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since my GR tutor can't help me with some issues arising I thought it is time to register here.

I am very confused about the phrase "coordinate independence". Especially regarding the Lie Derivative and the Commutator of two vector fields.

1)

The Lie Derivative is said to be coordinate independant, right?

Let's have a look at [tex]\mathcal{S}^2[/tex]. I know that I need at least 2 charts for it, but lets stick to usual polar coordinates

[tex]x = \cos \phi \sin \theta[/tex]

[tex]y = \sin \phi \sin \theta[/tex]

for identifying points on the sphere with points in [tex]\mathbb{R}^2 \supset [0,2 \pi]\times[0, \pi][/tex]

Then [tex]g_{ij} = diag(1, \sin^2 \theta)[/tex], taking the 1-coordiante to be [tex]\theta[/tex]

Now, we know that [tex]\mathscr{L}_{\partial_\phi} g = 0[/tex] but [tex]\mathscr{L}_{\partial_\theta} g \neq 0[/tex]

I am pretty sure (I didn't check it though) that if I was doing some coordinate change now, and I was changing the components of the metric tensor accordingly to [tex]g'_{ij}[/tex] and changing the vectors too, I would still get [tex]\mathscr{L}_{\parital'_\phi} g' = 0.[/tex]

This looks good then and one is tempted to say that we checked that the Lie derivative is independent of coordinates for an example.

BUT what confuses me now is that somehow the coordinates have been important here. Right from the beginning. We have chosen some polar axis to define our coordinate chart. We broke the symmetry by doing that, I guess, but I don't know what this actually means.

In my mind I imagine a sphere, perfectly round, no axis, no broken symmetry. Now I choose an axis. I now know that the corresponding "perpendicular" vectors [tex]\partial_\phi[/tex] are killing vectors.

Now I remember these killing vectors but begin with another axis. In these coordinates the vector looks different but the metric tensor does not. Hence the Lie derivative won't be still 0. It changed although we didn't change the manifold (the nice sphere in the head) and the vector (also fixed in the head). In this sense it is not coordinate independent.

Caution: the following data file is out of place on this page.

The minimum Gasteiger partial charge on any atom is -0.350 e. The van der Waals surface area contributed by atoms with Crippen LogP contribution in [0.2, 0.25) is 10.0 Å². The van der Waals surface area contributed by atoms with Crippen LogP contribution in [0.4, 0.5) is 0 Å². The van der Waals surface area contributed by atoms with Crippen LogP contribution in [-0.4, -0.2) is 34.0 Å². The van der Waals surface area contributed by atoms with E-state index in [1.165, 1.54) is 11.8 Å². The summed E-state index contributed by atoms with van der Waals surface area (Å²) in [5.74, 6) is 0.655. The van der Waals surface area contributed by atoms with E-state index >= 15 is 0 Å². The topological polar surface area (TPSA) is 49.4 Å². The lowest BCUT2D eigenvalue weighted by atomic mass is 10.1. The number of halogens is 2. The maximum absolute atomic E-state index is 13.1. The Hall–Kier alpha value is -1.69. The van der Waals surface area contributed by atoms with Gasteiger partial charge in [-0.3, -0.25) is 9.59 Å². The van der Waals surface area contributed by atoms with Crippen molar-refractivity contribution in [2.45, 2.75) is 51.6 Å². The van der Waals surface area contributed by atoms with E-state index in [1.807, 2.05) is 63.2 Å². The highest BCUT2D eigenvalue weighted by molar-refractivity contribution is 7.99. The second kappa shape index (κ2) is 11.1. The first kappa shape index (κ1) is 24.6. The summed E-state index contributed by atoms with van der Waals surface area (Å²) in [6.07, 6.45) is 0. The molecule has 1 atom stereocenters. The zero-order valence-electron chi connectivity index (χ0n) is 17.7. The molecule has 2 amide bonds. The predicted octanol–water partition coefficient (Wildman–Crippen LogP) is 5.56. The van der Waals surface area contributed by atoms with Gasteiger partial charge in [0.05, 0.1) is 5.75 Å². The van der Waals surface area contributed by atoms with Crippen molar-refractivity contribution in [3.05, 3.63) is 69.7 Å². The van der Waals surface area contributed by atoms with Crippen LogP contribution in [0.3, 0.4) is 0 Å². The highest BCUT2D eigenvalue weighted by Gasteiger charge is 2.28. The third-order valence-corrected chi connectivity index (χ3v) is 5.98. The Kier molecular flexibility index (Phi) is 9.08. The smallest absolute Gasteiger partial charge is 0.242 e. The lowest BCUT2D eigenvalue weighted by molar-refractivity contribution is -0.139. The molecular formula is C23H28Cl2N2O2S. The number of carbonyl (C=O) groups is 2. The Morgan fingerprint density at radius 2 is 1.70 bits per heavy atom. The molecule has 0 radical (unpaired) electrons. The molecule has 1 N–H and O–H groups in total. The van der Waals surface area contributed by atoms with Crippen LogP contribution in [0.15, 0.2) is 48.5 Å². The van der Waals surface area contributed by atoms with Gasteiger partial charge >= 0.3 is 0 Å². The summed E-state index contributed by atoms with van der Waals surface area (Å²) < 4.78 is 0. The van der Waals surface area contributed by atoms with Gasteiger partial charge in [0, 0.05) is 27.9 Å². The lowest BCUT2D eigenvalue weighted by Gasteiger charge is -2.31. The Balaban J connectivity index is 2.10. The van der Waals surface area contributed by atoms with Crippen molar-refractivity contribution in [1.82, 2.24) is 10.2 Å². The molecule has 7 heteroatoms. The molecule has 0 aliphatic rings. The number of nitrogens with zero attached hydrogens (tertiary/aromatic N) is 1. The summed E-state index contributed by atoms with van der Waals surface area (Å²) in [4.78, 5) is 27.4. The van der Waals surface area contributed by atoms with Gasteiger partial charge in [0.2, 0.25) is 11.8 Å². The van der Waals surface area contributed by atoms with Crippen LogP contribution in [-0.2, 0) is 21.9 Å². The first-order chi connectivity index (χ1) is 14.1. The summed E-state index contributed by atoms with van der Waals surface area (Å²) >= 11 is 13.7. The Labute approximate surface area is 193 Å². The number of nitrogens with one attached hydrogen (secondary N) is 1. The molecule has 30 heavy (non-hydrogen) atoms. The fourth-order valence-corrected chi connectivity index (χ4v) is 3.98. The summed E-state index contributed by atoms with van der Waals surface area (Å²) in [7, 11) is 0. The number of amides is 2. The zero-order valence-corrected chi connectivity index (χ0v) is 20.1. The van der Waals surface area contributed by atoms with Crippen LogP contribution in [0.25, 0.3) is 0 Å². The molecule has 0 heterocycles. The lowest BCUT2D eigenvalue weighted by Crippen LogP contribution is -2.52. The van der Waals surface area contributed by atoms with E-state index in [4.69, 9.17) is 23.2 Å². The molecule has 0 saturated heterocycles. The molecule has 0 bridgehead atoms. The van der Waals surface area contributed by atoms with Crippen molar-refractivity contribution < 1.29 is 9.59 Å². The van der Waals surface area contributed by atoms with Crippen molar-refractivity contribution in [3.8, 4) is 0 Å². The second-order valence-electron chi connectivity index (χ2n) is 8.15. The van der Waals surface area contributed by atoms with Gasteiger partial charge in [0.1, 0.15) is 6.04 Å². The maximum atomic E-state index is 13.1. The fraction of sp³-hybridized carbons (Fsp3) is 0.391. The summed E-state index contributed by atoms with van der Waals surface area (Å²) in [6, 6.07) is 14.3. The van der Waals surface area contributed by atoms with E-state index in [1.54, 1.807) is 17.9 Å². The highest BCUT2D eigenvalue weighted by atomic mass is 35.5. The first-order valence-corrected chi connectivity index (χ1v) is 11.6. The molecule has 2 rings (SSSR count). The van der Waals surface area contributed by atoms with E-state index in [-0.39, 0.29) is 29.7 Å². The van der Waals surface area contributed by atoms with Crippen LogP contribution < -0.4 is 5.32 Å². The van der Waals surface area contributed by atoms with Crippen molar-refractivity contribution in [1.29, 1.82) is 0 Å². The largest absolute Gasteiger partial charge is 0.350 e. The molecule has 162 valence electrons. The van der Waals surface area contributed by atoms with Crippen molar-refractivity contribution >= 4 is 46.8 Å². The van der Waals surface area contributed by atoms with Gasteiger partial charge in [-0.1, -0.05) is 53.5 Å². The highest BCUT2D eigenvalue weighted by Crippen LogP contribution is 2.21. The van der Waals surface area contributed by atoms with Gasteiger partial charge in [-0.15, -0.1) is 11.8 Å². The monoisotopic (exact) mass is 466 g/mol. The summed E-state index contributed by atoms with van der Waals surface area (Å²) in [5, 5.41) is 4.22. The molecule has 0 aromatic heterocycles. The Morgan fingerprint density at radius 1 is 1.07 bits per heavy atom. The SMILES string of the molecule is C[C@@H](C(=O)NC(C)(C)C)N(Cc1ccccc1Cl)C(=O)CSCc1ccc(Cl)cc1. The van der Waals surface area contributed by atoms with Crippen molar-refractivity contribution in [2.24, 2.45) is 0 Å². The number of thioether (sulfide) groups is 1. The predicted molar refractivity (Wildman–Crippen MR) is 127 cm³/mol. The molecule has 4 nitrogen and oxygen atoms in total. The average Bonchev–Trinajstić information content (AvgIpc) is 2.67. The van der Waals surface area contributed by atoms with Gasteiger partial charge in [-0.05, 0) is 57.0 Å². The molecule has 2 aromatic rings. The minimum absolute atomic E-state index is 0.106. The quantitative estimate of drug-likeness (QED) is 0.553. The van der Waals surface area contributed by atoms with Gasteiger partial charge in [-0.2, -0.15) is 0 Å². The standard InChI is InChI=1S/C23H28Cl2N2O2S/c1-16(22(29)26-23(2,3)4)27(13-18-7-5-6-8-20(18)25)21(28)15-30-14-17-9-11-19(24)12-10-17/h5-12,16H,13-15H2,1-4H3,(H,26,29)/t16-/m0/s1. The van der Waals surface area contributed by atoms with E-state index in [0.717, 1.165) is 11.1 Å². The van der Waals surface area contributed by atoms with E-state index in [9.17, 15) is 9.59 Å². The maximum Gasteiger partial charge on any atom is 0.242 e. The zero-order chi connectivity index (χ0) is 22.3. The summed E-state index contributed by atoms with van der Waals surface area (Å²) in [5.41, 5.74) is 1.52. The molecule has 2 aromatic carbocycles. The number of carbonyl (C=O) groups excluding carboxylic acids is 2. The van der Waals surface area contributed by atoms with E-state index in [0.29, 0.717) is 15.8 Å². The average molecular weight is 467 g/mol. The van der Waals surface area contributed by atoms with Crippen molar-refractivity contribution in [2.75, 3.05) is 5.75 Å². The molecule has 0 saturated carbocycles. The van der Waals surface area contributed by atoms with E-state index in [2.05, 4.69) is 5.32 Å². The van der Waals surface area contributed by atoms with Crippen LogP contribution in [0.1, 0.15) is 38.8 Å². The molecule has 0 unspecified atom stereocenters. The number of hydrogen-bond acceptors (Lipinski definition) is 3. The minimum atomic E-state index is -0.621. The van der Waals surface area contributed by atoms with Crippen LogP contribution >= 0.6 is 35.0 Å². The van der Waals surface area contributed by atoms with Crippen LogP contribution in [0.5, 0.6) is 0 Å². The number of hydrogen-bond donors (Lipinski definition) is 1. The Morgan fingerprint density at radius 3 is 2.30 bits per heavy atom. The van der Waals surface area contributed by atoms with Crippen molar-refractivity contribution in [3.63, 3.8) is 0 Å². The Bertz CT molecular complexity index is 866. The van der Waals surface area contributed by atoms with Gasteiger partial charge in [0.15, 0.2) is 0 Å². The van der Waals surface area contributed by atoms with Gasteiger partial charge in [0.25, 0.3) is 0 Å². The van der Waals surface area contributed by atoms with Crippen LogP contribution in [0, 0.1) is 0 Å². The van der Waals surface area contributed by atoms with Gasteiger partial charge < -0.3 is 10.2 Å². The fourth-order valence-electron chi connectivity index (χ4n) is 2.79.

What has happened here?

So I know that the coordinates we have chosen are "ill" because we just need one single map, but I can't imagine this alone gives rise to my confusion. For example one has to choose an axis for a stereographic projection as well.

Still, a bonus question would be, what problems _are_ arising due to this one-chart-are-no-atlas-problem.

2)

Let's say Lie Derivative and thus the commutator of 2 vector fields are coordinate independent.

I take an arbitrary point out of my manifold. I want to know the commutator of two given fields. I can choose any coordinates. I choose the coordinates in such a way that the 2 vectors of the 2 fields in this point of the manifold point in the same direction as the coordinate axes.

So the vectors are just partial derivatives. But this means the commutator vanishes. But this means every commutator vanishes everywhere if I do this for every point (assume the fields to be smooth).

Am I right, that the flaw here is, that the vector_fields_ are not just partial derivatives everywhere in the chart but just in one point. And I have to take the derivative first and then put in the point. So basically my argumentation would also mean that the ordinary derivative of every function from R to R is zero in every point because in a point the function is just a constant number.

The thing is, that the upper argumentation was used in some proof in the lecture to make a commutator vanish. But probably the vector fields have been special.

Is there a common case where one might use a similar argumentation? Or is there not, meaning the professor made a mistake?

Thank you very much for clearing up the confusions. Struggling with them for 2 weeks now :)

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# Coordinate independence of Lie derivative

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